In the Arena with Adrienne Lyle

Victory Team rider Adrienne Lyle

Born and raised on a small cattle farm in Washington, Vita Flex® Victory Team member Adrienne Lyle has always had a passion for horses. The family had two Shetland ponies, Mopsy and Flopsy, and Adrienne would spend all day playing cowboys and Indians on horseback and riding on the beach. She did Western games and barrel racing for awhile, then decided to learn how to jump, so she joined the United States Pony Club at age 8.

Adrienne was introduced to dressage when she began three-day eventing. A member of the silver medal team at the 2002 Cosequin Junior Dressage Team Championships, she was also a member of the bronze medal Region 6 team at the 2004 North American Young Rider’s Championships.

She studied animal science/pre-vet at Washington State University before moving to Idaho in 2005 to take lessons from top dressage rider Debbie McDonald. This turned into a working student position and then a full-time job at Parry and Peggy Thomas’s River Grove Farm. She was selected for the Dressage Foundation’s Young Rider Olympic Dream Program and toured some of Europe’s top dressage facilities.

“Debbie McDonald is an amazing trainer/mentor/role model/friend,” Adrienne says. “I not only admire her training and riding abilities, but I’m continually amazed at how much she’s willing to go out of her way to help me in any way she can. I admire her selflessness and generosity and her true passion for our sport.”

“I’ve had the opportunity to train with some of the best trainers in the world and compete in top competitions throughout the United States and Europe. The year I won the Brentina Cup on Wizard was very special. I also recall the first year I went to Gladstone for the USEF Festival of Champions. On the last day, Wizard and I won the Grand Prix Freestyle in the pouring rain. It was our first victory playing with ‘the big boys’ in the open Grand Prix.”

Her 2011 accomplishments include winning the Grand Prix Freestyle Saugerties CDI 3* with a 74.9% and winning both the Grand Prix and Grand Prix Freestyle at Devon CDI 3*. In 2012, in addition to numerous firsts in Grand Prix and Freestyle classes, she represented the U.S. at the 2012 London Olympic Games. “London was my favorite place to show,” she says. “The whole Olympic experience was incredible and the venue was amazing.”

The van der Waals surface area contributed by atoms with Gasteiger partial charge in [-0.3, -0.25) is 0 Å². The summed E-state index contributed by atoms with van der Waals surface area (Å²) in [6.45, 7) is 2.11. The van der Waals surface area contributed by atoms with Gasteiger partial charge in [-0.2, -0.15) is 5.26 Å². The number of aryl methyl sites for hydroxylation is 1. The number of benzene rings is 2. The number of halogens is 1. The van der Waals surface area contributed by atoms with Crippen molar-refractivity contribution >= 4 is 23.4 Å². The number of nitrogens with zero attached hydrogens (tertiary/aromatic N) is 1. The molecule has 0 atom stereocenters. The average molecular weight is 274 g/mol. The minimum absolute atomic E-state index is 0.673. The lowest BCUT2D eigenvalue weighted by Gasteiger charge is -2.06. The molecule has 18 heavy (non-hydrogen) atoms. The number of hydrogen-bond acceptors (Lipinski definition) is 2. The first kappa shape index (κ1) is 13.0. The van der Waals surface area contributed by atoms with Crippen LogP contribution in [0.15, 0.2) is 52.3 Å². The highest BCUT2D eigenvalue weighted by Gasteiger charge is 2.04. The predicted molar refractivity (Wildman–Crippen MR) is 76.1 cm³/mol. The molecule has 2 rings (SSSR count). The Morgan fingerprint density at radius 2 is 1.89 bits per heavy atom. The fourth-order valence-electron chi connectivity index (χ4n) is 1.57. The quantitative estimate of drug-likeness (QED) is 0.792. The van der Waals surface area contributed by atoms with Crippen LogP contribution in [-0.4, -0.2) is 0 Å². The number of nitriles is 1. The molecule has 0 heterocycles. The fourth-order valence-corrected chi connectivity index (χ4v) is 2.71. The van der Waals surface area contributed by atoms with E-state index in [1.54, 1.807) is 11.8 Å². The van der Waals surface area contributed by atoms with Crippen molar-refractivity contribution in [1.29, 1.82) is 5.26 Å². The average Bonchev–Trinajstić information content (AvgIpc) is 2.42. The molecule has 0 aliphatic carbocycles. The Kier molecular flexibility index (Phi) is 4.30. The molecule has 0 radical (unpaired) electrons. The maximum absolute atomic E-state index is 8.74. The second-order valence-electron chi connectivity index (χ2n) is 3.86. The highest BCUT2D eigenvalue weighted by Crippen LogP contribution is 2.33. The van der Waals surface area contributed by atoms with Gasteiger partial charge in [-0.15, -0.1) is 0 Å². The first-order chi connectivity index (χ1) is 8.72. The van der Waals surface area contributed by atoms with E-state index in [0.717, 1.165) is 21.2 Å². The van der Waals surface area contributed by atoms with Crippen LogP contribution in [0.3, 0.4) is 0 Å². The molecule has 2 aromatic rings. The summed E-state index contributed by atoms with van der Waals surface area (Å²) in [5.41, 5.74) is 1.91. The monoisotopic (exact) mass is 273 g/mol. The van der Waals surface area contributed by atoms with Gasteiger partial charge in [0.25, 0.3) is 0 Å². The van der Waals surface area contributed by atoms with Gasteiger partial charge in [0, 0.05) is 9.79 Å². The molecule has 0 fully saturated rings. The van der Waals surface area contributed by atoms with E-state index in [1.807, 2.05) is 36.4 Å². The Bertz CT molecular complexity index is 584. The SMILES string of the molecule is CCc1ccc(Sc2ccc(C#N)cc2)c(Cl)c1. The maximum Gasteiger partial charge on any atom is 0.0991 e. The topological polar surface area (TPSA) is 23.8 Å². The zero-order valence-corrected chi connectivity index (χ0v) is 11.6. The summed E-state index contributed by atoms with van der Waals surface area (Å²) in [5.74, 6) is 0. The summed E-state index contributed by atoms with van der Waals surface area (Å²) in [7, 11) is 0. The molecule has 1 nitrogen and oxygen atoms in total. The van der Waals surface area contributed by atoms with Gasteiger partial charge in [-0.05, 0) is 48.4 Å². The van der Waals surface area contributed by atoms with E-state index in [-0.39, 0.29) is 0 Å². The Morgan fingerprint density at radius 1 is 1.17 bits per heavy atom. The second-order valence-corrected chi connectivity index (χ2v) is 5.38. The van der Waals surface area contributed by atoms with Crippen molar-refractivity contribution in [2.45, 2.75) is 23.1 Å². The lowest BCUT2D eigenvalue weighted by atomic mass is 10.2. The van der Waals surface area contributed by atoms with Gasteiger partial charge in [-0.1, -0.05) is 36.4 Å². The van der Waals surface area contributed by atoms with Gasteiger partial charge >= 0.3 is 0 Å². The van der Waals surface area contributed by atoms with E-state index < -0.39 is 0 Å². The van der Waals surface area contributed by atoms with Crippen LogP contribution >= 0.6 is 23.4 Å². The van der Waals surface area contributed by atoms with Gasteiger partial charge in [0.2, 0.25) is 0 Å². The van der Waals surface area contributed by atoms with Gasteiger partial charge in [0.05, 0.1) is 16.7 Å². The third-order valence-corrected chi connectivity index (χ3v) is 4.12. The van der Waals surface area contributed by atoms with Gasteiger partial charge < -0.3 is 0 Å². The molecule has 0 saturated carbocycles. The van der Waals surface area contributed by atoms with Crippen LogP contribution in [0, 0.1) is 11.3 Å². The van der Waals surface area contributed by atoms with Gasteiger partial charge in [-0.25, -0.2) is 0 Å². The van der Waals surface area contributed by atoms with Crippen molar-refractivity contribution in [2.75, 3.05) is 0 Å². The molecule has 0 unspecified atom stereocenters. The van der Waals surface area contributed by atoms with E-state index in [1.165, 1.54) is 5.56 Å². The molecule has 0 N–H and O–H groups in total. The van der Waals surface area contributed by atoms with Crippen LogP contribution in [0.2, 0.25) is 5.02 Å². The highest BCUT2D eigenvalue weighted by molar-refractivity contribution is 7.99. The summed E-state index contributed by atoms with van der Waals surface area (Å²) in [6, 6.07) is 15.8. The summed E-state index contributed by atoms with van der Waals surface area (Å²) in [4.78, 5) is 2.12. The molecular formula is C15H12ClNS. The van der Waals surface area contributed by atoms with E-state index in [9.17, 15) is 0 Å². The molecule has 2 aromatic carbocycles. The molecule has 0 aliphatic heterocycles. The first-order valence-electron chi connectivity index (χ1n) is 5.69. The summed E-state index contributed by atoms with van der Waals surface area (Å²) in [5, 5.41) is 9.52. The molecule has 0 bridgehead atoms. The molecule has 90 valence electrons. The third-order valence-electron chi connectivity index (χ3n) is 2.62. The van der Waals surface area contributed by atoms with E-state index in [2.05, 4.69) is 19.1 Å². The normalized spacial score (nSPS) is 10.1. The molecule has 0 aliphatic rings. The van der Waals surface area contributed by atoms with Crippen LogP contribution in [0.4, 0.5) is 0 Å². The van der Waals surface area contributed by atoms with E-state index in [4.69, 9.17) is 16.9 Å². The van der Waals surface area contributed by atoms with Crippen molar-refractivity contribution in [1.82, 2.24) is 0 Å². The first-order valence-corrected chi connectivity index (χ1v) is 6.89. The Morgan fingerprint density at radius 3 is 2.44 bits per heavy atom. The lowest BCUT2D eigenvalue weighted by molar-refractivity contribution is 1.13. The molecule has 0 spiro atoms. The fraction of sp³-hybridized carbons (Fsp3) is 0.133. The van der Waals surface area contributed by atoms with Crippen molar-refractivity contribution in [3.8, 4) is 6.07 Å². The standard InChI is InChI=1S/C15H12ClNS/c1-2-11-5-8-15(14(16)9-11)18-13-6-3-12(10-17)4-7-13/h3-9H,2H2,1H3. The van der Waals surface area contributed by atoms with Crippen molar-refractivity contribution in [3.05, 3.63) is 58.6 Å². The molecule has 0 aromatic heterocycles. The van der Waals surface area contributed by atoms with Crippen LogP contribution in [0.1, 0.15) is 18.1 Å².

Adrienne is a dedicated horseperson who currently works seven or eight horses daily, schooling them four days a week, then hacking them out on trails two days a week. She also hand-walks several horses in the afternoons. A well-rounded person, Adrienne also cares deeply about the environment and is involved in conservation. The United States Equine Rescue League is her favorite charity. “I love any charity that rescues abused or neglected horses or animals,” she says. “My adorable miniature Australian shepherd, Tia, travels with me everywhere.”

“I would tell aspiring equestrians that being an equestrian is more than just being a rider. I strongly believe that a good horseperson not only rides well, but takes the time to educate themselves on all aspects of horse care, and are involved with the daily maintenance and care of their horses. There are no shortcuts. There is no substitute for hard work and hours invested. If you keep working hard, someone just might recognize your efforts and reward your hard work.”

As someone who’s intimately involved in her horses’ health, one of Adrienne’s favorite products is Vita Flex® Masters Hoof Blend. “I love Masters Hoof Blend to keep their hooves in top shape,” she says. “I have found the E-5000™ really helps keep their skin and coat healthy. And I use the Vitamin C supplement to help boost immunity before the long haul from Idaho to Florida.”

“Win or lose, after a competition I always take my groom Ruben Palomera out for some Mexican food and margaritas,” Adrienne says. “Grooms work tireless hours, behind the scenes, so that we riders can go down centerline, and I want to be sure they always know how appreciated they are! Every time you go in the ring, it’s a learning experience. I think you have to go with the attitude of ‘OK, I'm glad I see where we went wrong because now we can start coming up with a strategy to address that issue.’ Don't dwell on a bad showing too much. With human error, and animals being animals, sometimes things just don't go right and it’s better to put it out of your mind and move forward. There will surely be more ups and downs along the road to come, and you just have to go into everything knowing that comes with the territory.”

Adrienne says the hardest part of being a professional rider is missing out on a lot of things because of travel involved with competing. “It’s hard to find a balance between doing what you need to do to stay at the top of your game, and also making time for important things like family and friends, but it makes me cherish the time I do have at home even more.”

“Ten years from now, I'm not sure exactly where I'll be, but I absolutely hope I’m still able to make a living training and competing horses. On whatever scale it ends up being, as long as I can wake up every day and work with these amazing animals, I will be happy.”

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